BGSU students attend UN Food and Agriculture Organization Conference

Participants get an up-close look at a United Nations conference

By Andrew Addessi

More than 30 students from Bowling Green State University attended the United Nations Food and Agriculture Organization Conference in Cleveland on Nov. 4, hosted by the Codex Committee on Food Hygiene (CCFH). Students were able to talk and interact with representatives and delegates from 56 nations.

“It was really exciting for our students to see how this is handled on a global scale and that what we’re teaching them in the classroom isn’t just things that Americans do,” said Carrie Hamady, director of the undergraduate dietetics program at BGSU.

While the international food trade has existed for thousands of years, recent decades have seen a large increase thanks to modern transportation. Naturally, this requires monitoring to make sure the food trade is safe, high quality and fair. This is where organizations such as the UN, CCFH and Hazard Analysis Critical Control Points (HACCP) comes in. Responding to public concerns and contributing to the international food trade, they host a number of conferences around the world.

For students studying food and nutrition, dietetics, and public health, the chance to see “behind the scenes” at a United Nations conference so close to home was a priority. However, in order for BGSU students to attend the conference, the University had to obtain special permission. Dr. Thomas Snitch ’75, ’15 (Hon.) realized what a great opportunity a UN conference held in Cleveland would be for students in Bowling Green.

“How often do you get something with the United Nations so close to home? Our students jumped at the chance,” Hamady said. “We had students from food and nutrition, mainly dietetic students, public health and masters of public administration students.”

“Given the current political climate of the United States in regards to trade and immigration, it was refreshing to see a group of delegates, each with their own agendas, able to problem solve and to do so with kindness,” said Brooke Wurster, a non-traditional student with a bachelor’s degree in psychology. She became interested in the conference through her study toward a dietetics degree.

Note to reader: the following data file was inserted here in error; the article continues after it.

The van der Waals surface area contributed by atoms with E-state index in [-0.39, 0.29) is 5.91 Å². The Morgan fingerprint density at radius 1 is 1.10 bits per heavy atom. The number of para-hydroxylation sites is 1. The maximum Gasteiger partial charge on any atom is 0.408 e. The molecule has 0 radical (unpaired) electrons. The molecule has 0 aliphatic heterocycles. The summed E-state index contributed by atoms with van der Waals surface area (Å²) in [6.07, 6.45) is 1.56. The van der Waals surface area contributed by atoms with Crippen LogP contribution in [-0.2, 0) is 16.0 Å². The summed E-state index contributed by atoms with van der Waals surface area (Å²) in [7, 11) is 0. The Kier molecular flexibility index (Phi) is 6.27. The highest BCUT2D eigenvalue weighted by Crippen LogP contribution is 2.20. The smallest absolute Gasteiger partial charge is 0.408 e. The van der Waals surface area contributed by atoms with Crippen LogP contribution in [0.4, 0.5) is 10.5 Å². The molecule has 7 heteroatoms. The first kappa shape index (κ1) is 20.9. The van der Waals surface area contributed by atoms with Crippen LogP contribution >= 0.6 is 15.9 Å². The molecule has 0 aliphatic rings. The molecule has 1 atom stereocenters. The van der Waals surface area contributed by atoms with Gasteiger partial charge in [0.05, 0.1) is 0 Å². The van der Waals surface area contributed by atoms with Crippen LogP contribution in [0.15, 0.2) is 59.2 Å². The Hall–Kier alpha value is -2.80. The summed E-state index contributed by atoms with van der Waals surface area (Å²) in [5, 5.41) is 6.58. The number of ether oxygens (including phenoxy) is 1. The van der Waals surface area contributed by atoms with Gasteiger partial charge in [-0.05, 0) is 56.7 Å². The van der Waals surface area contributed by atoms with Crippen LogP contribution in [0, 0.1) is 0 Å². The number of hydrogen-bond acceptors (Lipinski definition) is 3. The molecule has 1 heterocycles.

It was an incredible opportunity for the students to watch international decision-making happen

At the conference, delegates discussed a number of issues related to topics such as food allergens, food hygiene and biological foodborne disease outbreaks. Chairs oversaw the representatives from countries, industry and organizations, giving the floor over for others to speak and suggest changes to the standards.

“It was very formal and it could be political at times, like if someone wanted to add a standard that not everyone agreed with,” Hamady said. “They would say, ‘Let’s keep in mind, these standards have passed the public comment stage, so we can’t really adjust the verbiage too much. We’re just cleaning it up for clarity.’”

The formal negotiations were only part of the equation. Discussions continued in the hallways, over meals and at receptions. Students were able to interact and talk with some representatives, while during the formal debates, they wore head phones and heard everything through translators.

“They got to see how international agreements are written live and in real time. It was an incredible opportunity for the students to watch international decision-making happen,” said Dr. Shannon Orr, professor of political science at BGSU.

In a world that grows increasing connected, it is important for necessities such as food and water to be closely regulated. The BGSU students who attended the trip are among the next generation that will handle these issues. They were introduced to how their jobs work on a global scale.

“Even outside of an educational setting, it is critical to be able to work together with people we might not agree with,” Wurster said. “By doing so, we are not only able to accomplish more, we are also able to gain new perspectives.”

Updated: 02/24/2020 10:03AM